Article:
The second disc of the set “Live In Cleveland” comes from a charity gig in 1990, recorded at the Agora Ballroom in Cleveland, and is a nice mix of classic Pie tunes, R & B covers, and a couple of tunes by The Babys, whose lead guitarist and backing vocalist Wally Stocker was a member of Humble Pie at the time, joined by ex-Bad Co. lead vocalist/guitarist Charlie Huhn, bassist/vocalist Sean Beavan and ever present drummer, Jerry Shirley.
Charlie Huhn sounds incredibly like Steve Marriott throughout the live set, a fact made obvious from the opening tune “Four Day Creep” a standard bearer of Humble Pie live shows throughout the band’s history. Wally Stocker’s lead guitar shines and the tune remains true to the Marriott era performances. “C’mon Everybody” a Jerry Capehart/Eddie Cochran cover was another staple of the Pie live repertoire and Stocker’s guitar is again to the fore. “Stone Cold Fever” written by the original quartet rocks, Stocker delivering a driving solo highlighted by his quoting Jimi Hendrix’s “Third Stone From The Sun.” The blues rocker “Fool For A Pretty Face” a Marriott/Shirley composition is filled with vocal harmonies before Stocker’s fiery guitar solo takes center stage. Huhn’s vocals on “Natural Born Bugie” are nearly imperceptive from Marriott’s and Stocker’s guitar is true to Frampton’s original, a most impressive performance. “Say What You Will” is a boogie number, Stocker’s guitar and Huhn’s vocals again supplying highlights. “A snappy cover of “All Shook Up” with its heavy guitar intro has the Pie touch, familiar to fans new and old. “Still Rockin’’ is a band original of the day, written by Stocker, Shirley, Huhn and bassist Anthony Jones who left the group just before the gig, replaced by Beavan. A heavy boogie rocker, Stocker’s lead guitar and and Shrley’s driving drums push the beat. “Head First” is a song from The Baby’s, with Stocker’s lead line a highlight along with Huhn’s chugging rhythm guitar. A cover of Ray Charles’ “Hallelujah (I Love Her So) harkens back to the heyday of the Marriott/Frampton Pie. The band does a fine job on this roaring R & B stomper. “Midnight Rendezvous” is another tune from The Babys with Stocker’s guitar intro roaring, matched by Shirley’s driving drums. The gig closes with two Humble Pie classics. First is a six and a half minute take on Marriott’s “30 Days In The Hole” with its references to red Lebanese hash and a silver coke spoon, bringing to mind the excesses that were Marriott’s downfall. Huhn’s vocals are nearly indistinguishable from Marriott’s originals and the enthusiastic crowd joins in as the band romps on. The nine minute set closer is a cover of Ashford and Simpson’s “I Don’t Need No Doctor” an R & B classic that was part of Humble Pie’s live set from beginning to end. This hard rocking version features Huhn sounding like a Marriott clone and Stocker’s raucous guitar bringing flashes of Frampton at his best to mind. With that the set and the disc come to a rocking end. “Live In Cleveland” was released in very small numbers on CD in the Cleveland at the time to increase the amount donated to charity, but finds its mass release debut on this fine double disc set from Cherry Red Records, UK.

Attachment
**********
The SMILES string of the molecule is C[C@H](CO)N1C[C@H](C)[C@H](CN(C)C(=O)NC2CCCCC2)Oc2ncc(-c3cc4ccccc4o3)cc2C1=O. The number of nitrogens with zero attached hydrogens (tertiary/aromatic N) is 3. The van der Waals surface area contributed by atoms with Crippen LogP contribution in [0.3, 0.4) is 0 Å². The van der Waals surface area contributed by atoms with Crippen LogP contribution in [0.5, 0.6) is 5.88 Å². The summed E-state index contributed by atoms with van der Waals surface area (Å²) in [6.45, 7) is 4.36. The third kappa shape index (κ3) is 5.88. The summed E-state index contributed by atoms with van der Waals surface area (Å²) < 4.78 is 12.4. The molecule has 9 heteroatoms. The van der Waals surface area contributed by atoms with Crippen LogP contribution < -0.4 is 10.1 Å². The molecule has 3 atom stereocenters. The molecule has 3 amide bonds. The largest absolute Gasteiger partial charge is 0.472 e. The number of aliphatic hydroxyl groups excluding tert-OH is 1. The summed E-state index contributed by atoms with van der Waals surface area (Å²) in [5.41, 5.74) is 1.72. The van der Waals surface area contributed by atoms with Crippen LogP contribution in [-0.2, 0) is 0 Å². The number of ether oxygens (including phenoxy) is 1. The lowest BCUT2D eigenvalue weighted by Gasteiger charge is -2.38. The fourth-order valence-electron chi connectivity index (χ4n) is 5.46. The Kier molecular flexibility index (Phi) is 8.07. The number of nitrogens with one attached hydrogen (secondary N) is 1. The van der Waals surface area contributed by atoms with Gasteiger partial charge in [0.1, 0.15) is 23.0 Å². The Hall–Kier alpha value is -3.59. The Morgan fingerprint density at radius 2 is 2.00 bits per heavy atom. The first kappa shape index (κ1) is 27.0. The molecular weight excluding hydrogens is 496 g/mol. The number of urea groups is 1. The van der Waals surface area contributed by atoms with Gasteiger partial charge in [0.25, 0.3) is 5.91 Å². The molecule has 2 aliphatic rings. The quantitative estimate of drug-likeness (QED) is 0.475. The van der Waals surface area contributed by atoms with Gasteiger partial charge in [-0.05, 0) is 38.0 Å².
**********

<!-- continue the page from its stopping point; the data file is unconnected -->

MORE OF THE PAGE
The set comes in a quad fold digipak, with a 16 page full color booklet, featuring an essay by Malcolm Done, photos of all the musicians involved, full track listings and a fine mastering job by Tony Dixon. Two separate documents from two distinctive latter day incarnations of Humble Pie, this double disc collection comes highly recommended, not only for the quality music included, but especially so since “Back On Track” contains the final recorded performances of Greg Ridley, who despite ill health, was able to tour Germany with the band in support of the release. Sadly, he would pass in 2003, the music world losing a fine bassist, songwriter, and vocalist at the tender age of 56.
– Kevin Rathert